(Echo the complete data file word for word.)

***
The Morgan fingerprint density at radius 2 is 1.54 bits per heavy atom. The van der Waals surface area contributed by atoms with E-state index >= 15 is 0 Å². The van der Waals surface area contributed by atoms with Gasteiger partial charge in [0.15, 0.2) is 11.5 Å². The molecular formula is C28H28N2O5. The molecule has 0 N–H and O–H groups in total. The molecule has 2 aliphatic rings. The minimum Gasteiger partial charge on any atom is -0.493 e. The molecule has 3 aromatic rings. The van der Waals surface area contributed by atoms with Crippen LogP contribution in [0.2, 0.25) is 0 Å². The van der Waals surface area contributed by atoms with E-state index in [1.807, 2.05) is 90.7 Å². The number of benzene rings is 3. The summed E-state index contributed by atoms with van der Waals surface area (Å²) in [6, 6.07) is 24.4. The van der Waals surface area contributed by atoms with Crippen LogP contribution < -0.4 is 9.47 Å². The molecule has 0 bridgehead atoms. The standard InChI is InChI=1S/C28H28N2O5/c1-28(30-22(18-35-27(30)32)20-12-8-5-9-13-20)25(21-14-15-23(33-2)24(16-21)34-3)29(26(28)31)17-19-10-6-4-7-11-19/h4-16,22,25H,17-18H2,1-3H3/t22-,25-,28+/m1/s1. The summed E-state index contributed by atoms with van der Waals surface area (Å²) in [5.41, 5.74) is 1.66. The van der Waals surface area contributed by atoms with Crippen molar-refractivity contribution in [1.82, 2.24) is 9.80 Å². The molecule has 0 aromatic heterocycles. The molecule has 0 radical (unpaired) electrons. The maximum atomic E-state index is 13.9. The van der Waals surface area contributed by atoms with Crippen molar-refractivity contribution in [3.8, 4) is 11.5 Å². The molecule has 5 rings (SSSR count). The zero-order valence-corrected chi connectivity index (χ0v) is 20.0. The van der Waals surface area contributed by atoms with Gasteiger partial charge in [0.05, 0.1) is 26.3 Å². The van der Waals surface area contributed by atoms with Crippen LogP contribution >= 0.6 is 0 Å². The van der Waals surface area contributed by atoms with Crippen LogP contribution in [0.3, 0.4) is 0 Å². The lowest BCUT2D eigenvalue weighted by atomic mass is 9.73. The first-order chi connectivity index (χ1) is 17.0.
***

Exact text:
The Morgan fingerprint density at radius 2 is 1.54 bits per heavy atom. The van der Waals surface area contributed by atoms with E-state index >= 15 is 0 Å². The van der Waals surface area contributed by atoms with Gasteiger partial charge in [0.15, 0.2) is 11.5 Å². The molecular formula is C28H28N2O5. The molecule has 0 N–H and O–H groups in total. The molecule has 2 aliphatic rings. The minimum Gasteiger partial charge on any atom is -0.493 e. The molecule has 3 aromatic rings. The van der Waals surface area contributed by atoms with Crippen LogP contribution in [0.2, 0.25) is 0 Å². The van der Waals surface area contributed by atoms with E-state index in [1.807, 2.05) is 90.7 Å². The number of benzene rings is 3. The summed E-state index contributed by atoms with van der Waals surface area (Å²) in [6, 6.07) is 24.4. The van der Waals surface area contributed by atoms with Crippen LogP contribution < -0.4 is 9.47 Å². The molecule has 0 bridgehead atoms. The standard InChI is InChI=1S/C28H28N2O5/c1-28(30-22(18-35-27(30)32)20-12-8-5-9-13-20)25(21-14-15-23(33-2)24(16-21)34-3)29(26(28)31)17-19-10-6-4-7-11-19/h4-16,22,25H,17-18H2,1-3H3/t22-,25-,28+/m1/s1. The summed E-state index contributed by atoms with van der Waals surface area (Å²) in [5.41, 5.74) is 1.66. The van der Waals surface area contributed by atoms with Crippen molar-refractivity contribution in [1.82, 2.24) is 9.80 Å². The molecule has 0 aromatic heterocycles. The molecule has 0 radical (unpaired) electrons. The maximum atomic E-state index is 13.9. The van der Waals surface area contributed by atoms with Crippen molar-refractivity contribution in [3.8, 4) is 11.5 Å². The molecule has 5 rings (SSSR count). The zero-order valence-corrected chi connectivity index (χ0v) is 20.0. The van der Waals surface area contributed by atoms with Gasteiger partial charge in [0.05, 0.1) is 26.3 Å². The van der Waals surface area contributed by atoms with Crippen LogP contribution >= 0.6 is 0 Å². The van der Waals surface area contributed by atoms with Crippen LogP contribution in [0.3, 0.4) is 0 Å². The lowest BCUT2D eigenvalue weighted by atomic mass is 9.73. The first-order chi connectivity index (χ1) is 17.0.